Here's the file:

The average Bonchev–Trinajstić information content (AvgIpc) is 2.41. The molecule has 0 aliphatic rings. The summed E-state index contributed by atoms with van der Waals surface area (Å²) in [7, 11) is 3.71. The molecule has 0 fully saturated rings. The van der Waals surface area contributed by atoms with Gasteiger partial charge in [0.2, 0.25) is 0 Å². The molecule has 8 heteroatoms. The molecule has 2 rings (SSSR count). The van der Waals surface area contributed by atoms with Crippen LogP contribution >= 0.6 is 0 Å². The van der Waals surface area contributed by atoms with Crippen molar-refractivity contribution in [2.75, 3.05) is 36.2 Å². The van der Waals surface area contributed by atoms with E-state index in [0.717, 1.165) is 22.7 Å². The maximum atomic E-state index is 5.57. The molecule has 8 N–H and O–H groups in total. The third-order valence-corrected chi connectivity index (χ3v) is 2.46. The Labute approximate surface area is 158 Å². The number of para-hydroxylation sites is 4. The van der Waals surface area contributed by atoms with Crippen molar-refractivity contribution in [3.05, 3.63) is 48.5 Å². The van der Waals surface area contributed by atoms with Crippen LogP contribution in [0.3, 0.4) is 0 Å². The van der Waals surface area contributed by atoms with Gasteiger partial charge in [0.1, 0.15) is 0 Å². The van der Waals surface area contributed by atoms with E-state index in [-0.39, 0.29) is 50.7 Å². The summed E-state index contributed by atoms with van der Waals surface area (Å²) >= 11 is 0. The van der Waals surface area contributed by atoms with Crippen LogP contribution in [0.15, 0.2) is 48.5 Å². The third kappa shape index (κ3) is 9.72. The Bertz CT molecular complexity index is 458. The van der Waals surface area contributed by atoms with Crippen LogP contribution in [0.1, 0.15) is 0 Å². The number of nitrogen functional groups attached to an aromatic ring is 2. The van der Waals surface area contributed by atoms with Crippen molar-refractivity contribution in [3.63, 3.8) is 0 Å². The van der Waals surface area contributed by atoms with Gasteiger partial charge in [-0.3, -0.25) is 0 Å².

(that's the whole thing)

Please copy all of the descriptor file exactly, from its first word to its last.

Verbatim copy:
The average Bonchev–Trinajstić information content (AvgIpc) is 2.41. The molecule has 0 aliphatic rings. The summed E-state index contributed by atoms with van der Waals surface area (Å²) in [7, 11) is 3.71. The molecule has 0 fully saturated rings. The van der Waals surface area contributed by atoms with Gasteiger partial charge in [0.2, 0.25) is 0 Å². The molecule has 8 heteroatoms. The molecule has 2 rings (SSSR count). The van der Waals surface area contributed by atoms with Crippen LogP contribution >= 0.6 is 0 Å². The van der Waals surface area contributed by atoms with Crippen molar-refractivity contribution in [2.75, 3.05) is 36.2 Å². The van der Waals surface area contributed by atoms with E-state index in [0.717, 1.165) is 22.7 Å². The maximum atomic E-state index is 5.57. The molecule has 8 N–H and O–H groups in total. The third-order valence-corrected chi connectivity index (χ3v) is 2.46. The Labute approximate surface area is 158 Å². The number of para-hydroxylation sites is 4. The van der Waals surface area contributed by atoms with Crippen molar-refractivity contribution in [3.05, 3.63) is 48.5 Å². The van der Waals surface area contributed by atoms with Crippen LogP contribution in [0.3, 0.4) is 0 Å². The van der Waals surface area contributed by atoms with Gasteiger partial charge in [0.1, 0.15) is 0 Å². The van der Waals surface area contributed by atoms with E-state index in [-0.39, 0.29) is 50.7 Å². The summed E-state index contributed by atoms with van der Waals surface area (Å²) >= 11 is 0. The van der Waals surface area contributed by atoms with Crippen LogP contribution in [0.15, 0.2) is 48.5 Å². The third kappa shape index (κ3) is 9.72. The Bertz CT molecular complexity index is 458. The van der Waals surface area contributed by atoms with Crippen LogP contribution in [0.1, 0.15) is 0 Å². The number of nitrogen functional groups attached to an aromatic ring is 2. The van der Waals surface area contributed by atoms with Crippen molar-refractivity contribution in [3.63, 3.8) is 0 Å². The van der Waals surface area contributed by atoms with Gasteiger partial charge in [-0.3, -0.25) is 0 Å².